Senior Vice President, Workers’ Compensation
In the third quarter of 2019, workers’ compensation rates fell by just over 5%, with better than 70% of employers experiencing a flat rate renewal or a rate decrease, according to a recent webcast. Moving into 2020, it looks as though insurers are planning to put more workers’ compensation business on the books — a big turnaround compared to a few years ago.
However, moving into the new year, your business clients will find themselves facing a number of key workers’ compensation concerns that could affect their rates and overall profitability. The following are the top three workers’ compensation challenges on deck for 2020.
California Assembly Bill 5 (AB5)
California Assembly Bill 5 was signed into law on September 18. It limits the ability of businesses to classify workers as independent contractors rather than as employees. Simply put, the bill gives workers more labor protections, including workers’ compensation benefits, minimum wage laws, and sick leave.
On January 1, 2020, California AB5 will change the criteria used to classify a worker as an employee or an independent contractor, impacting business models and increasing risks by making it difficult for employers to actually classify workers as independent contractors, and may lead to increased costs for employers. In fact, between minimum wage, overtime, unemployment insurance, workers’ compensation and other benefits, California business owners may see up to a 30% increase in labor costs.
The division between federal and state laws, as well as inconsistent court rulings on workers’ compensation benefits for employees who test positive for marijuana, will continue to be an ongoing issue for employers in 2020, with debates in favor and against marijuana as a form of treatment in workers’ compensation. Today, employers must balance state laws against long-standing federal antidrug policy as well as against employees’ rights, all while working to maintain a safe and drug-free workplace. As marijuana policy evolves and in the absence of legislative guidance, employers will face significant challenges in managing disability, accommodation, drug-testing and workplace safety issues.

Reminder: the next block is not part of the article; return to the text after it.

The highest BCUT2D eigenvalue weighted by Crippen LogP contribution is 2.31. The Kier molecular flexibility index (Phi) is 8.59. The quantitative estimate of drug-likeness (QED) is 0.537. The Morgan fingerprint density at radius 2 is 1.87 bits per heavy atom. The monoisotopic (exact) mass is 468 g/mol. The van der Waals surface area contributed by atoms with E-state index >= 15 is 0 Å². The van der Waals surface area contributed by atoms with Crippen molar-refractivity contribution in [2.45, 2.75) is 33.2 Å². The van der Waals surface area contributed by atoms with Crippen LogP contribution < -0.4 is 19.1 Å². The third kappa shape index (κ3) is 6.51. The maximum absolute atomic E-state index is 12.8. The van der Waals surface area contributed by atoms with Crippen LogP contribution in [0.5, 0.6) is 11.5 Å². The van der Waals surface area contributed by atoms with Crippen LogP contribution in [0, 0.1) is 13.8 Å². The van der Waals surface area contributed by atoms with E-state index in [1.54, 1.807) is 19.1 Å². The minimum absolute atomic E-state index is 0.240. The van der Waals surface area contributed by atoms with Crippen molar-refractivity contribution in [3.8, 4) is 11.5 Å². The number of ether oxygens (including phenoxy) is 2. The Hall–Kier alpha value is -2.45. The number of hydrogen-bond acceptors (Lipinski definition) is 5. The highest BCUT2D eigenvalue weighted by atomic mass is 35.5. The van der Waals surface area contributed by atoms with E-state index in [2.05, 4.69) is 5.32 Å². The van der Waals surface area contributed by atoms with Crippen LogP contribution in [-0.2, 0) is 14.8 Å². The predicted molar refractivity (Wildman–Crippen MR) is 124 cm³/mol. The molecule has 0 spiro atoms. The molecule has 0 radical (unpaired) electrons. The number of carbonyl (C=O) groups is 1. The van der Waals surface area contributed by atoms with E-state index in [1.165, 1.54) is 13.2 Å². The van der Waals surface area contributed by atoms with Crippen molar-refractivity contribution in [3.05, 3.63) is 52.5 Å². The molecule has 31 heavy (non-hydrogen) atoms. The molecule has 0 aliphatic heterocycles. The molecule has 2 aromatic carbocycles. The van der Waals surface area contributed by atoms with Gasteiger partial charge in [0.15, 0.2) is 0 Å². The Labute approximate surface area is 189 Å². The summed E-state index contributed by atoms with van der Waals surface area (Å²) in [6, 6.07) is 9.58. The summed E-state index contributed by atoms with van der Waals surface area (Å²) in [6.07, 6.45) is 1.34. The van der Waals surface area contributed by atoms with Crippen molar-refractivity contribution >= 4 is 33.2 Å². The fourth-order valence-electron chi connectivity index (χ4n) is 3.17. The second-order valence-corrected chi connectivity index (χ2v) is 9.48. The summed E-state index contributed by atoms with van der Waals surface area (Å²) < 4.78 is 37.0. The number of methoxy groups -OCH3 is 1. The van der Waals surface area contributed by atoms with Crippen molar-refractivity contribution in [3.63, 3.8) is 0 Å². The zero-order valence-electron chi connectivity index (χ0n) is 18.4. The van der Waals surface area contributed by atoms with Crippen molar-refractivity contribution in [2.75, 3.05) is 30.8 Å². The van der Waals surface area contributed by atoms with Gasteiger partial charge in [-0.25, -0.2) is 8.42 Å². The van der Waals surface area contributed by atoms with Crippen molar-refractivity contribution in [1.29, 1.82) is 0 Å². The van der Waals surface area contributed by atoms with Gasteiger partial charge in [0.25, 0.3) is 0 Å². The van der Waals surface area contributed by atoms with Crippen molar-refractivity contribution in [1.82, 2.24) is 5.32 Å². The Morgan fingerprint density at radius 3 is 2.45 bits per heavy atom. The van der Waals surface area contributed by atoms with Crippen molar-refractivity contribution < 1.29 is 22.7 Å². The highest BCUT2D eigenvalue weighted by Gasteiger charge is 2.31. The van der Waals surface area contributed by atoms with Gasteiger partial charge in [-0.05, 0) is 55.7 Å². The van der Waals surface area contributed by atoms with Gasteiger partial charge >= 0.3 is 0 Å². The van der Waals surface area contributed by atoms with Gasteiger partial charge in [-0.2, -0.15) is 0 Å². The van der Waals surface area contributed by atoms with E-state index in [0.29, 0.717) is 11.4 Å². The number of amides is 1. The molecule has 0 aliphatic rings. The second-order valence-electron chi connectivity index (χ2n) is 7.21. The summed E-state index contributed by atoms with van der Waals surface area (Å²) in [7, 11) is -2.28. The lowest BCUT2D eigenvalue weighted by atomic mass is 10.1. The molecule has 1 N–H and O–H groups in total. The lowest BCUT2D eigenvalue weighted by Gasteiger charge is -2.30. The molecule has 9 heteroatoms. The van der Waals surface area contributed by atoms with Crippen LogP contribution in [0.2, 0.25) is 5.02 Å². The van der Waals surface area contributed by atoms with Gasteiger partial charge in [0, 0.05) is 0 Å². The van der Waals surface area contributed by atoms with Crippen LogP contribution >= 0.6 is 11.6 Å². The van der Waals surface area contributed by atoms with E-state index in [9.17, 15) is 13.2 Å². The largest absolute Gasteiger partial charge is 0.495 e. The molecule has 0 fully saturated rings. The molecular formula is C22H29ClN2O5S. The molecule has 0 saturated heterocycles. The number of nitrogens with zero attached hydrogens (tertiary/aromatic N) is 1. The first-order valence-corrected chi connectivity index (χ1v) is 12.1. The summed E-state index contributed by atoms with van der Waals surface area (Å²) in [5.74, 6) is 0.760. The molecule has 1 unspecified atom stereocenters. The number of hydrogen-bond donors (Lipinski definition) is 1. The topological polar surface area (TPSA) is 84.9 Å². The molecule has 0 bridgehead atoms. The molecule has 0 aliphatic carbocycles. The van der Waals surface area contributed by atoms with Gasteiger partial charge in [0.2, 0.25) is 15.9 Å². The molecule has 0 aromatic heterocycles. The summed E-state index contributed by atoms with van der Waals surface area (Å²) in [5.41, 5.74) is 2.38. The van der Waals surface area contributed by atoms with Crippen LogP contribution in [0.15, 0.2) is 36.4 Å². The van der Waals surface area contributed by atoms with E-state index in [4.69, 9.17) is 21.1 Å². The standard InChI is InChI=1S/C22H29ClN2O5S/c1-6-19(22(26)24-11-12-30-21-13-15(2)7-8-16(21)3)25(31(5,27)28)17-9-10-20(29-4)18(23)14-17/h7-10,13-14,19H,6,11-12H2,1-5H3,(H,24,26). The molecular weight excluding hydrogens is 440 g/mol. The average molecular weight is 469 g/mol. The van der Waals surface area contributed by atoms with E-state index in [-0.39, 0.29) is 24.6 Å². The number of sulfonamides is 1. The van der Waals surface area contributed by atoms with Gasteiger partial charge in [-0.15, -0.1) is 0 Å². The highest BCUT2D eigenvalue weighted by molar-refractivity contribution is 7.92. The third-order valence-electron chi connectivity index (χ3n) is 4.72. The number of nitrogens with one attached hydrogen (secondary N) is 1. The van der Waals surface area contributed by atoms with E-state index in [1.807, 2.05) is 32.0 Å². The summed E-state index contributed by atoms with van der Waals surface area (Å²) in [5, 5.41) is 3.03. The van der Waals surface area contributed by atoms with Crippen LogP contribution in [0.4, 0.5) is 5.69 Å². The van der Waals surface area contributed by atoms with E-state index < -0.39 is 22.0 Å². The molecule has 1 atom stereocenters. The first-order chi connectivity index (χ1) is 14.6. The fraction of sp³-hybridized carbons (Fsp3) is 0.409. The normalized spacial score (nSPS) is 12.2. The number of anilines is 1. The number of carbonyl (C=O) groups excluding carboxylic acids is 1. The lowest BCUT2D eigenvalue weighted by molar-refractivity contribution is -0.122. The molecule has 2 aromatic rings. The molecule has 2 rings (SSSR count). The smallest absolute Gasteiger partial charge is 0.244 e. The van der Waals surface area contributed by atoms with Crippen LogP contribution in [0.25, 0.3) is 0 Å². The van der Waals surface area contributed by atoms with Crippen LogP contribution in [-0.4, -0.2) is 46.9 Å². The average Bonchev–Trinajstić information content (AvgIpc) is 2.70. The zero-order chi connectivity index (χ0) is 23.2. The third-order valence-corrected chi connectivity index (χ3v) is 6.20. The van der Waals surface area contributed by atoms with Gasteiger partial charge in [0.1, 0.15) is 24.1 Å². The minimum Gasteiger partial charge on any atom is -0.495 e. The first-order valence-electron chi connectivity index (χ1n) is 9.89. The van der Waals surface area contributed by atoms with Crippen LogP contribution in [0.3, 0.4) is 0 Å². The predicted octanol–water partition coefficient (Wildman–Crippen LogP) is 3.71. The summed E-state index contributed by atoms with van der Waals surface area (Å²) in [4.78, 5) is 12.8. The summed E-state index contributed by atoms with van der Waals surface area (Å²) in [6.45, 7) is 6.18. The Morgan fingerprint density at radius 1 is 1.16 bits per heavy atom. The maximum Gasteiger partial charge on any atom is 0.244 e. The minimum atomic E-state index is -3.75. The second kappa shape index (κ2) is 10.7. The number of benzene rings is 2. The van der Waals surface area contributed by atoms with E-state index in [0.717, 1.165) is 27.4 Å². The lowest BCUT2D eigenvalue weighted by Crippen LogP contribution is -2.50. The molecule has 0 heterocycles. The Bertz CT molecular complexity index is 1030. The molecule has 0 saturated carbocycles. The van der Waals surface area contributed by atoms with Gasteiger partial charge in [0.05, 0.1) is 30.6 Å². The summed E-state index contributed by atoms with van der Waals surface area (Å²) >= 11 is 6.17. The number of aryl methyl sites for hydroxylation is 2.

Terrorism Risk Insurance Program Reauthorization Act (TRIPRA)
At the end of 2020, the scheduled expiration of TRIPRA is expected to have significant insurance implications for businesses of all types and put extreme pressure on workers’ compensation programs. For policies effective on or after January 1, 2020, insurers will underwrite workers’ compensation policies that contemplate coverage without the potential financial protections provided by the federal backstop. This presents challenges that could lead to increased rates and premiums if uncertainty surrounding TRIPRA’s renewal persists in 2020.
With the uncertainty about TRIPRA’s future, insurers are expected to begin evaluating their books of business and may consider limiting their underwriting of workers’ compensation. The result is likely to include premium increases in workers’ compensation policies and, in turn, significantly impact workers’ compensation renewals.
Staying informed on workers’ compensation issues and trends can help insurers, employers and stakeholders better manage emerging risks. To learn how Worldwide Facilities can help, contact Todd Pollock at 508-625-3547 or firstname.lastname@example.org.